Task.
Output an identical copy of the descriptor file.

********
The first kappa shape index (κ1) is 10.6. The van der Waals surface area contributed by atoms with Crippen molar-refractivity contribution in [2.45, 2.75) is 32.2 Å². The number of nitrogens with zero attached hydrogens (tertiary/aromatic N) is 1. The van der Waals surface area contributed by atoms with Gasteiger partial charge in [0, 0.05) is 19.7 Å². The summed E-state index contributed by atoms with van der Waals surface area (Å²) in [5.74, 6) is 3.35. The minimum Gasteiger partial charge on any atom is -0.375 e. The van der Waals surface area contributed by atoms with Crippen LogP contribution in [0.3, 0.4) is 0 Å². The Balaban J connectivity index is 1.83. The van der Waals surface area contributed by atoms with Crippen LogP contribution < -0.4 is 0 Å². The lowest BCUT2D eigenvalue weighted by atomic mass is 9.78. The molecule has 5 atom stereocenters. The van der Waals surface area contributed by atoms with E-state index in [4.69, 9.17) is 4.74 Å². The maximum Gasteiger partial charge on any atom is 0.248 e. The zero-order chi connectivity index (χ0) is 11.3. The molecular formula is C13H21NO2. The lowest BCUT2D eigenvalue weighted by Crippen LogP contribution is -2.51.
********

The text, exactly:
The first kappa shape index (κ1) is 10.6. The van der Waals surface area contributed by atoms with Crippen molar-refractivity contribution in [2.45, 2.75) is 32.2 Å². The number of nitrogens with zero attached hydrogens (tertiary/aromatic N) is 1. The van der Waals surface area contributed by atoms with Gasteiger partial charge in [0, 0.05) is 19.7 Å². The summed E-state index contributed by atoms with van der Waals surface area (Å²) in [5.74, 6) is 3.35. The minimum Gasteiger partial charge on any atom is -0.375 e. The van der Waals surface area contributed by atoms with Crippen LogP contribution in [0.3, 0.4) is 0 Å². The Balaban J connectivity index is 1.83. The van der Waals surface area contributed by atoms with Crippen LogP contribution < -0.4 is 0 Å². The lowest BCUT2D eigenvalue weighted by atomic mass is 9.78. The molecule has 5 atom stereocenters. The van der Waals surface area contributed by atoms with E-state index in [4.69, 9.17) is 4.74 Å². The maximum Gasteiger partial charge on any atom is 0.248 e. The zero-order chi connectivity index (χ0) is 11.3. The molecular formula is C13H21NO2. The lowest BCUT2D eigenvalue weighted by Crippen LogP contribution is -2.51.